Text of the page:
Dice games for kids learning Spanish

I use dice games in my Spanish classes and also as a take-home activity. The games are easily adapted for different levels and for different size groups. You can use dice games to teach Spanish vocabulary and a variety of structures. They are fun because of the element of chance, but many dice games also require strategy. Strategy games are great because they are sufficiently challenging for older students at a language level that is appropriate.

This simple dice game teaches lots of language in context and is a good one to use with younger students. There are many variations of this game, but this easy version gives kids practice with the verbs tener (tengo, tienes) and necesitar, the question ¿Qué? and numbers. It also makes very clear the use of ya to mean already, something that children learn quickly as they play. I play this game in class and then include it in a list of games students can play at home.  A more complicated variation of this game is sometimes known as Centenario, but I call this simple version La pirámide (The Pyramid).

The object of the game is to be the first one to cross off all the numbers on the game sheet. You have to cross them off in numerical order. You can make a simple game sheet, print the game sheets I made for my classes using the link below or just write the numbers on a scrap of paper in this order: 1 2 3 4 5 6 5 4 3 2 1.

Click here for the game sheet Printable dice game for numbers in Spanish – La pirámide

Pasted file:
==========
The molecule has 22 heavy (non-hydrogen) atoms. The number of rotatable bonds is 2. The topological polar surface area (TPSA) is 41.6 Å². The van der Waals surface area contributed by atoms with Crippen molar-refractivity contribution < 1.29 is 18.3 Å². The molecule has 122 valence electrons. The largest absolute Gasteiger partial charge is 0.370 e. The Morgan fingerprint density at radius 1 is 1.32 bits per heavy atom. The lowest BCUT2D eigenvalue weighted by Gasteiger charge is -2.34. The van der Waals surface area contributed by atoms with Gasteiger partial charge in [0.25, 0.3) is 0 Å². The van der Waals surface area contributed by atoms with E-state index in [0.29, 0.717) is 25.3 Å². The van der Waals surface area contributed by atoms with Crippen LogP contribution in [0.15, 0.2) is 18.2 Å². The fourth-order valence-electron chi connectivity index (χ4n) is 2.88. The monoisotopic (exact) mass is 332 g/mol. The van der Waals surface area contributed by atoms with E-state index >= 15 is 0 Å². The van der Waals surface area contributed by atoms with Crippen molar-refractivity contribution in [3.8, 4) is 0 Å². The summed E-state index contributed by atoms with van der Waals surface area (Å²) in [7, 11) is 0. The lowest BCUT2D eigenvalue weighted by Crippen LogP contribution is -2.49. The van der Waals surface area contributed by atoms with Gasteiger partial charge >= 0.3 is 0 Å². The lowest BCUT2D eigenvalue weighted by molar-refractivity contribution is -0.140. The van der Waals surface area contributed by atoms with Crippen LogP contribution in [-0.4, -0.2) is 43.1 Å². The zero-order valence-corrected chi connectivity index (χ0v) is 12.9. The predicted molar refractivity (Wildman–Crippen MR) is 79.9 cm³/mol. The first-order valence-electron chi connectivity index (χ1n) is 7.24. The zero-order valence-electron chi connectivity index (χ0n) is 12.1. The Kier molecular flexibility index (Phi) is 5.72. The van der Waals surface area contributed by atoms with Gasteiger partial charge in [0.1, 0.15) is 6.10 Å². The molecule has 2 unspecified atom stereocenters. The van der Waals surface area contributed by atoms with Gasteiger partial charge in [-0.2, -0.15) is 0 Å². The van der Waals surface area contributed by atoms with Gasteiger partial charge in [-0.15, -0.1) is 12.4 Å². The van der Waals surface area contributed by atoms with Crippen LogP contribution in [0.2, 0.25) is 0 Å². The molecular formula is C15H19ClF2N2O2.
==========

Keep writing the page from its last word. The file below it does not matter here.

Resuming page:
Each player needs a game sheet, two dice and a pencil. The first player rolls the dice and if she gets a 1, she can cross it off. If she gets a 1 and a 2, she can cross them both off in one turn. If she does not roll a 1, she cannot cross off any numbers and it is the next player’s turn. A player gets one roll per turn. The first one to cross off all of her numbers, in order, wins.

Remember to use as much Spanish as possible as you play. Talk about everything you do and the numbers you roll. The idea is that the context makes what you are saying clear, so say obvious things like Voy a tirar (I’m going to roll) as you shake the dice. Point to the dice and say the numbers. Talk about what your child is doing, too. You can comment on what she is does, and you can also ask questions, and then answer them yourself. The more Spanish and the more repetition, the better. These are some of the Spanish phrases you will use as you play this game.

Talking to someone:

Te toca. – It’s your turn.
Necesitas un tres. – You need a three.
Tira (los dados). –  Roll (the dice).
¿Qué tienes? – What do you have?
¿Qué sacaste? – What did you roll?
Tienes un seis y un dos.- You have a six and a two.

Ya tienes un dos. – You already have a two.
No hay un tres. – There is no three.
No sacaste un tres. – You didn’t roll a three.
No puedes tachar nada. – You can’t cross off anything.

¡Un tres! – A three!
Cross off the three. – Tacha el tres.

Dame los dados por favor. – Give me the dice please.
Dale los dados a Hannah por favor. – Give the dice to Hannah please.

Talking about yourself:

Me toca. – It’s my turn.
Necesito un tres. – I need a three.
Voy a tirar. – I’m going to roll.
Tengo un seis y un dos. – I have a six and a two.
Saqué un seis y un dos. – I rolled a six and a two.

Ya tengo un dos. – I already have a two.
No hay un tres. – There is no three.
No saqué un tres. – I didn’t roll a three.
No puedo tachar nada.- I can’t cross off anything.

¡Un tres! – A three!
Voy a tachar el tres. – I’m going to cross off the three.

Online games to practice parts of the body, fruits, colors and shapes in Spanish
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